A federal judge has levied sanctions on a tobacco heiress’ estranged husband for destroying evidence related to spyware that he secretly installed on his wife’s phone and used to listen in on her calls, including conversations she had with her attorney.
It was the second time that a judge has hit Crocker Coulson, who is locked in a bitter divorce with Anne Resnik in state court, with spoliation sanctions for destroying evidence of bugging Resnik’s phone.
Last year, Brooklyn Supreme Court Justice Jeffrey Sunshine, who presides over the divorce, struck Coulson’s pleadings regarding any financial relief other than child support after it was found that Coulson used spyware to listen in on conversations that Resnik had with her divorce attorney, as well as track her movements, and that Coulson purchased software that could help him cover his digital tracks.
According to court papers, Coulson destroyed the evidence of his spying after Sunshine issued an order in 2015 for the parties in the divorce to preserve relevant evidence in the case and just before the sheriff seized his computers.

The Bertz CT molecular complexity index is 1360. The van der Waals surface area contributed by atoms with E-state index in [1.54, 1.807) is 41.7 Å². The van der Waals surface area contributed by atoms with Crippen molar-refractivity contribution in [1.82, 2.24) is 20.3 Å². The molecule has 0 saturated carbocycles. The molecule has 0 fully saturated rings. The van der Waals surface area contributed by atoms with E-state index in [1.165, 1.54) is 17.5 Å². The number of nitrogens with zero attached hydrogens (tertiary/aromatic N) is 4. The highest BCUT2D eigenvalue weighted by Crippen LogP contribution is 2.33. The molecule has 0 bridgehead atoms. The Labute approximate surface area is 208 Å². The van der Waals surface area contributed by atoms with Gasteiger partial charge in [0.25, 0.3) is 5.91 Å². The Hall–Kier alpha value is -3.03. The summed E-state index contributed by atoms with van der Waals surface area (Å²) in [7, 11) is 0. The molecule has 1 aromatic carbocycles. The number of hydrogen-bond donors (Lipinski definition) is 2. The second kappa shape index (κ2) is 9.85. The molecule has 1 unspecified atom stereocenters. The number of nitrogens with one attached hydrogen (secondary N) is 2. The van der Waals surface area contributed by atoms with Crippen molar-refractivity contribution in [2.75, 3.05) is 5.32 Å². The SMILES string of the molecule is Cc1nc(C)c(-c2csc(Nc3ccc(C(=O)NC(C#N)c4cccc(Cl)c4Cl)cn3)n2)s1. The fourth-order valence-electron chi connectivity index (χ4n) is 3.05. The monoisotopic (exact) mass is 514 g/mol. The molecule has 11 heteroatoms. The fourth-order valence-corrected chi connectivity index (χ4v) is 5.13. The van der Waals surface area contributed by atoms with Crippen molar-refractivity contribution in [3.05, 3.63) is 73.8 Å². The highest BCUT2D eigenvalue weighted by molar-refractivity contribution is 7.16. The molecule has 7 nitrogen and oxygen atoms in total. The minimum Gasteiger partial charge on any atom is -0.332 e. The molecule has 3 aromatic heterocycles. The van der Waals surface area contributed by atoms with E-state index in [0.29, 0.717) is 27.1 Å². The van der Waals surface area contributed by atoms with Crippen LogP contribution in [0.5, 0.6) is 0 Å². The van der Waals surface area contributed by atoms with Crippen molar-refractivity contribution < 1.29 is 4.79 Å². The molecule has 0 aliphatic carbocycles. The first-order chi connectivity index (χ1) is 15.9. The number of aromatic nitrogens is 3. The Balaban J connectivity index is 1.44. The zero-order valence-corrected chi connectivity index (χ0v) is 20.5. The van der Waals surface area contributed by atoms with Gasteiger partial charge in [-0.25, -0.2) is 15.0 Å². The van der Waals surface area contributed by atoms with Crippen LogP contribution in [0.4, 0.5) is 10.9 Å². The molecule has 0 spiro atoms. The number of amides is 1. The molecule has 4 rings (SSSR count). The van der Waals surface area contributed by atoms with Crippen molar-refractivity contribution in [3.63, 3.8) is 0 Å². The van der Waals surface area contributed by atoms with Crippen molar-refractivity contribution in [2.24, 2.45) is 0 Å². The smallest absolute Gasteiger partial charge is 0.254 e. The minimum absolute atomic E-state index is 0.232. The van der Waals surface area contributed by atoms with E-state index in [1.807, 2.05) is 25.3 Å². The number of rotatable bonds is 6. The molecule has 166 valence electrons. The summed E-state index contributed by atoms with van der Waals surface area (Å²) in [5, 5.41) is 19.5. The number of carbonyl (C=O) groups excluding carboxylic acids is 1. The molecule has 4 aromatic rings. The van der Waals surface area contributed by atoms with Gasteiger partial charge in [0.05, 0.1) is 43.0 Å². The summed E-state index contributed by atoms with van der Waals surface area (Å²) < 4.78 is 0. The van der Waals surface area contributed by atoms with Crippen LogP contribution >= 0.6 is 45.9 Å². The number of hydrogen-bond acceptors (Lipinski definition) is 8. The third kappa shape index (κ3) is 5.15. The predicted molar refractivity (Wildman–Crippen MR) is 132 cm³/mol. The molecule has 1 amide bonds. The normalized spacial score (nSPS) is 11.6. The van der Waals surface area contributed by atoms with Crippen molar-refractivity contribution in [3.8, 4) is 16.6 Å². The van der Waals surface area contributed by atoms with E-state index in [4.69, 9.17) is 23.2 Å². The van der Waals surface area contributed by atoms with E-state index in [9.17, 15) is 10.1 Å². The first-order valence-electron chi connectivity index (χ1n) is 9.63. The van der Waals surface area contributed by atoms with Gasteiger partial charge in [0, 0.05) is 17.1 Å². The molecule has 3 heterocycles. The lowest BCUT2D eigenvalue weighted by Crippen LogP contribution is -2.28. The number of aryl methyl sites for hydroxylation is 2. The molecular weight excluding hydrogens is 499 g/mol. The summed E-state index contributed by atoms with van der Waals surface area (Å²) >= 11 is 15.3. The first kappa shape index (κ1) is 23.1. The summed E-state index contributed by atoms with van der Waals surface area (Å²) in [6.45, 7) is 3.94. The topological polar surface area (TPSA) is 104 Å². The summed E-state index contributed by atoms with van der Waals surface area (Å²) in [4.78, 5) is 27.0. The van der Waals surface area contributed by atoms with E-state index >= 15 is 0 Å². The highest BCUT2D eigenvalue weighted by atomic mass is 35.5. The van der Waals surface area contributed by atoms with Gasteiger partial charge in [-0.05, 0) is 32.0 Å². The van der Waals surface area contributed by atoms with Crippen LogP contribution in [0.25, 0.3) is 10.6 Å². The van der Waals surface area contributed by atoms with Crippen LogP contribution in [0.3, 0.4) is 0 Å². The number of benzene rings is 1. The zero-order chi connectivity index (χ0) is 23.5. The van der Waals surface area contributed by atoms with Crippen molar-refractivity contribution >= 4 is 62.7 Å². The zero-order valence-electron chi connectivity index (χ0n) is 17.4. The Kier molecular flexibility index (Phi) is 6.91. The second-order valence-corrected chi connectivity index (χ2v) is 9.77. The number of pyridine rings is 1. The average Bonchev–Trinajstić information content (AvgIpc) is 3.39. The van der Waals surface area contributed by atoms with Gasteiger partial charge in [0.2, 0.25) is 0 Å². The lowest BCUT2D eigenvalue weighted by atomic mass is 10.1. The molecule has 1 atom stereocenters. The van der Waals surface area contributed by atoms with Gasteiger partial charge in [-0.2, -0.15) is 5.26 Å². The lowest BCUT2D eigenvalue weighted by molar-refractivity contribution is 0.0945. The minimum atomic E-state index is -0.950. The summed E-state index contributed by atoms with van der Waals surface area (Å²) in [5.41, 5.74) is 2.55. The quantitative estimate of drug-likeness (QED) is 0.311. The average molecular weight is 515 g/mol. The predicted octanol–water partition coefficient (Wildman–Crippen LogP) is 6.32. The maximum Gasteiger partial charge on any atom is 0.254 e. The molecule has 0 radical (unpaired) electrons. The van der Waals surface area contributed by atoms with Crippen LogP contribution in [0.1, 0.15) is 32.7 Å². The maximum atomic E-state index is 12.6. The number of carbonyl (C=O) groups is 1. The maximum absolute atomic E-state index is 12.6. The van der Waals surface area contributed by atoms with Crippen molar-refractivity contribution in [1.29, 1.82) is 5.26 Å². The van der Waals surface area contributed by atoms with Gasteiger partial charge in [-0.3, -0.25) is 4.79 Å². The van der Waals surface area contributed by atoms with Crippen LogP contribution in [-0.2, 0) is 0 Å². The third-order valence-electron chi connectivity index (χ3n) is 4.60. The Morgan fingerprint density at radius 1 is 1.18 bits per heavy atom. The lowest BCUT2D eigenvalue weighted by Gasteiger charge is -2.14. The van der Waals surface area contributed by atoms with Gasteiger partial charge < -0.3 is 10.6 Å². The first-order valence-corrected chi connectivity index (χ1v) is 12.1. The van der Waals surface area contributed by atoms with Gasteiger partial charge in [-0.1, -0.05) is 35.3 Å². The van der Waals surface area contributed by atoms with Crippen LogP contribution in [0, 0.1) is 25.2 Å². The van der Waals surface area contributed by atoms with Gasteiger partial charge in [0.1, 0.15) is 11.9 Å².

Forensic investigators found evidence that Coulson began spying on Resnik, whose father was a CEO at Philip Morris USA, in October 2014, court papers state, and that the existence of the spyware didn’t come to light until the following February.
Resnik filed a federal lawsuit against Coulson in 2017, in which she, her mother and her sister allege that Coulson violated the Wiretap Act. Resnik also alleges that Coulson violated the Computer Fraud and Abuse Act and committed trespass to chattels under New York law.
On Jan. 4, U.S. Magistrate Judge Steven Gold of the Eastern District of New York, who presides over the federal wiretapping case, issued a spoliation sanction against Coulson, citing the same conduct that Sunshine referred to in his order to strike Coulson’s pleadings.
Gold said that Resnik should be able to show that she met with a medical professional during the time that her husband was eavesdropping on her without a challenge from Coulson; nor should he be able to preclude the other plaintiffs in the case from showing that they had phone conversations with Resnik during that period.
Nixon Peabody attorneys Daniel Hurteau and Jason Gonzalez represent the plaintiffs. Brian King and David Smith of Smith & King represent Coulson. Neither of the attorneys immediately responded to requests for comment.